From Andre C. Anastasion now in Belfast

I am very impressed by the advancements made by the BEC. I was very pleased to see that my cartoons were received so very favourably by the public at the recent exhibition. Keep up the good work chaps!! Hope to see you all again soon. Andre.

From Terry Reed

We have received from Terry Reed, now on leave in ; two plans. They are of two caves discovered by him whilst on vacation near Coombe Martin. They will be reproduced when our cartographer has finished copying them.

Life Membership of BEC

At the Annual General Meeting the amount of a Life Subs was left for the Committee to decide. At the last Committee Meeting it was agreed that this subs be 5 gns.. Our first paid life member has been enrolled. Who will be the second??

Have YOU forgotten YOUR annual subs ?

To All Members & Friends

There will be held at Valence, in the Rhone Valley, from 22nd to 26th ,August 1949 an international Speleological meeting, with, it is hoped, representatives from all the "Caving minded" countries in attendance.  There will be, to quote:-" Sessions of work, festivities, and excursions" and the week will no doubt similarly organised to that which I spent in Valence in 1948.

The B.E.C, is going to send as large a party as possible to this meeting and those who are interested are asked to send their names to Hon. Sec. By the end of the month (May) so that the preliminary details may be put in hand.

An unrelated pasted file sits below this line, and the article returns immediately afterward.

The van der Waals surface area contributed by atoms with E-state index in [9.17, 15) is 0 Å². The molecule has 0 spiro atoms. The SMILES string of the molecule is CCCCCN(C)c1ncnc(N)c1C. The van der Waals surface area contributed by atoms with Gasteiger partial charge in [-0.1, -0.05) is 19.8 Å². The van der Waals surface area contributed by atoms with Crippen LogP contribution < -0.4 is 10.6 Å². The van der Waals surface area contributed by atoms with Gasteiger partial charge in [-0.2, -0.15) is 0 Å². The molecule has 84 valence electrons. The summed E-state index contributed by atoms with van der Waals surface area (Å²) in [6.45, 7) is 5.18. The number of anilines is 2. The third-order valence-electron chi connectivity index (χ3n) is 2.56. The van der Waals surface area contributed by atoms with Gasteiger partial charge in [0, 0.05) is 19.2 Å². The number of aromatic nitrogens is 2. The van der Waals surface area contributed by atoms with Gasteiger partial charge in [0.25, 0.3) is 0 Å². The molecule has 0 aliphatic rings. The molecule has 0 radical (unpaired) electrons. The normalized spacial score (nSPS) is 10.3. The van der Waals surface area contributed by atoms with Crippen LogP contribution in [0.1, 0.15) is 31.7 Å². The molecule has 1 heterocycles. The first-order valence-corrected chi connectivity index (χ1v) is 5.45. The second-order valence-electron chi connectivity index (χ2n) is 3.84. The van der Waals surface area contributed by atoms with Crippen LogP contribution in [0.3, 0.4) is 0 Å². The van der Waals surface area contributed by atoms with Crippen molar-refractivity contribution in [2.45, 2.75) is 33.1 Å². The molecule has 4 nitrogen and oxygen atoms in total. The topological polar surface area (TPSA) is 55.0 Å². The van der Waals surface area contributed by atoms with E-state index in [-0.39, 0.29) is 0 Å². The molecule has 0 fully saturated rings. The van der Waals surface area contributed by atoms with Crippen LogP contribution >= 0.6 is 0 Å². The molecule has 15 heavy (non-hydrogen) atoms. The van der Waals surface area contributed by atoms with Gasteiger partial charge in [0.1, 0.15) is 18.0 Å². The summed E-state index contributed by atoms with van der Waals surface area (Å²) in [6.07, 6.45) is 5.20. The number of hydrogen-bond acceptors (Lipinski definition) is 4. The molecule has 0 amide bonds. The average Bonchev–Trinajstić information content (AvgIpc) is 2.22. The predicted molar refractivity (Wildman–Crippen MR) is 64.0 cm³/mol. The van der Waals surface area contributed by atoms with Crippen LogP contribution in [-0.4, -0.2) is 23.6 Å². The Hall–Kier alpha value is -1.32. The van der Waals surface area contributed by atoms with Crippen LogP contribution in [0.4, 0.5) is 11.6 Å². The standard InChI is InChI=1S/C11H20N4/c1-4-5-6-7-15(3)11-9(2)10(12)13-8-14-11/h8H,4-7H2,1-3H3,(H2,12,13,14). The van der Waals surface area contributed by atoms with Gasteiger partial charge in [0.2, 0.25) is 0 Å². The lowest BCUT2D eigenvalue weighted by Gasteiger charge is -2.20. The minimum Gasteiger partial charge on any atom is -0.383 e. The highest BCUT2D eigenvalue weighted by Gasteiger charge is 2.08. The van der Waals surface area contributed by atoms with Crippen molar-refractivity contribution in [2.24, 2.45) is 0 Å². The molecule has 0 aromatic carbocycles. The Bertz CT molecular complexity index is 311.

This trip will cost in the region of £20, this figure being based on the expenses incurred last year. This includes the journey from Victoria to Valence and back, but not from your home to London. The fare from London back to London being about £8/15/- (unless B.R. raise the fares). Subject to the party being at least 20 we can I believe obtain a reduction on the fares over the French Railways.

The party will leave Victoria by the morning boat train on Sat. 20th, Aug. and will probably leave Valence on the return journey on the evening of 27th. Aug.

The detailed programme will be circulated to those who have sent In their names as soon as it is received.

The Belfry

Work is going on apace at the new Belfry. Although there seems to have been little actual work done a considerable amount of planning and organising has been done with the result that, we hope to have made the hut really habitable in a few more weeks.

Fatal Accident at Wookey Hole

It is with the deepest regret that we have to report the death of Frogman Gordon Marriot during operations with the Cave Diving Group at Wookey Hole. Although not a member of the Bristol Exploration Club, he will be greatly missed by those members who comprise the Somerset section of the C.D.G., and also those others who met him at the Belfry and listened to his tales of adventure underwater.

It was Marriot’s second trip to Wookey Hole, and his underwater time of 500 hours put the C.D.G. members to shame.

He was returning from the recently discovered 9th Chamber when he was missed; Bob Davies who was following him to base immediately returned in search of him, although his own Oxygen was almost exhausted, and was immediately followed by Don Coase. Graham Balcombe followed shortly afterwards and Marriot was found lying on the bottom. He was taken to an emergency platform in the sixth Chamber and artificial respiration was applied for 1½ hours without avail.